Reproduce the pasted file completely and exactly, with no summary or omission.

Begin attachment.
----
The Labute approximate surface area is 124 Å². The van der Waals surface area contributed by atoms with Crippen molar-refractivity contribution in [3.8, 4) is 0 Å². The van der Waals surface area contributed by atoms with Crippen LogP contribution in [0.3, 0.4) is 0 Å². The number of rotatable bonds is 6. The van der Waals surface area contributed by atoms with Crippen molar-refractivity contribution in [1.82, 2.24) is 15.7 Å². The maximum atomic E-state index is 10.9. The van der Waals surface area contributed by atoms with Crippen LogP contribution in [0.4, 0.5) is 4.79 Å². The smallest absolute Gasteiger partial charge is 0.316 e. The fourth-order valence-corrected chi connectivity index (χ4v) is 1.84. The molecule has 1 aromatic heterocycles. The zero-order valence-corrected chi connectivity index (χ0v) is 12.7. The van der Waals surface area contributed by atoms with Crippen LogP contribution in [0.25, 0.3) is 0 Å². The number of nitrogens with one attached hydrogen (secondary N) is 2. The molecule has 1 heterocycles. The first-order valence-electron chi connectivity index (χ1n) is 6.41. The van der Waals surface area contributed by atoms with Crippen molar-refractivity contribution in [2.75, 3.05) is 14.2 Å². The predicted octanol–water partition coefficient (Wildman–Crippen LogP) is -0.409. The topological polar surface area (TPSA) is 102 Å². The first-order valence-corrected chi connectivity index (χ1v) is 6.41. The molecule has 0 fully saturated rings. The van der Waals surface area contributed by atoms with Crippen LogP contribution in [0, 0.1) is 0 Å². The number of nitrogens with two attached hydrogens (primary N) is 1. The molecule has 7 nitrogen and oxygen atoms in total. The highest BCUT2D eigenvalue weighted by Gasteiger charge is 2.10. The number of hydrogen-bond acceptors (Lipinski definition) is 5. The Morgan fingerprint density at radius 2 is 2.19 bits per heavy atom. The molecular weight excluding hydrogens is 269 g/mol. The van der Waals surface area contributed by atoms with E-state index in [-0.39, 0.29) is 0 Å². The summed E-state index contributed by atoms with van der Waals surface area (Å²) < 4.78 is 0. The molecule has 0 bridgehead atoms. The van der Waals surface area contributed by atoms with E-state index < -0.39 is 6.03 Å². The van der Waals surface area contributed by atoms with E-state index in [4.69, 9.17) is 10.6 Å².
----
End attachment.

The Labute approximate surface area is 124 Å². The van der Waals surface area contributed by atoms with Crippen molar-refractivity contribution in [3.8, 4) is 0 Å². The van der Waals surface area contributed by atoms with Crippen LogP contribution in [0.3, 0.4) is 0 Å². The number of rotatable bonds is 6. The van der Waals surface area contributed by atoms with Crippen molar-refractivity contribution in [1.82, 2.24) is 15.7 Å². The maximum atomic E-state index is 10.9. The van der Waals surface area contributed by atoms with Crippen LogP contribution in [0.4, 0.5) is 4.79 Å². The smallest absolute Gasteiger partial charge is 0.316 e. The fourth-order valence-corrected chi connectivity index (χ4v) is 1.84. The molecule has 1 aromatic heterocycles. The zero-order valence-corrected chi connectivity index (χ0v) is 12.7. The van der Waals surface area contributed by atoms with Crippen LogP contribution in [0.25, 0.3) is 0 Å². The number of nitrogens with one attached hydrogen (secondary N) is 2. The molecule has 1 heterocycles. The first-order valence-electron chi connectivity index (χ1n) is 6.41. The van der Waals surface area contributed by atoms with Crippen molar-refractivity contribution in [2.75, 3.05) is 14.2 Å². The predicted octanol–water partition coefficient (Wildman–Crippen LogP) is -0.409. The topological polar surface area (TPSA) is 102 Å². The first-order valence-corrected chi connectivity index (χ1v) is 6.41. The molecule has 0 fully saturated rings. The van der Waals surface area contributed by atoms with Crippen LogP contribution in [0, 0.1) is 0 Å². The number of nitrogens with two attached hydrogens (primary N) is 1. The molecule has 7 nitrogen and oxygen atoms in total. The highest BCUT2D eigenvalue weighted by Gasteiger charge is 2.10. The number of hydrogen-bond acceptors (Lipinski definition) is 5. The Morgan fingerprint density at radius 2 is 2.19 bits per heavy atom. The molecular weight excluding hydrogens is 269 g/mol. The van der Waals surface area contributed by atoms with E-state index in [-0.39, 0.29) is 0 Å². The summed E-state index contributed by atoms with van der Waals surface area (Å²) < 4.78 is 0. The molecule has 0 bridgehead atoms. The van der Waals surface area contributed by atoms with E-state index < -0.39 is 6.03 Å². The van der Waals surface area contributed by atoms with E-state index in [4.69, 9.17) is 10.6 Å².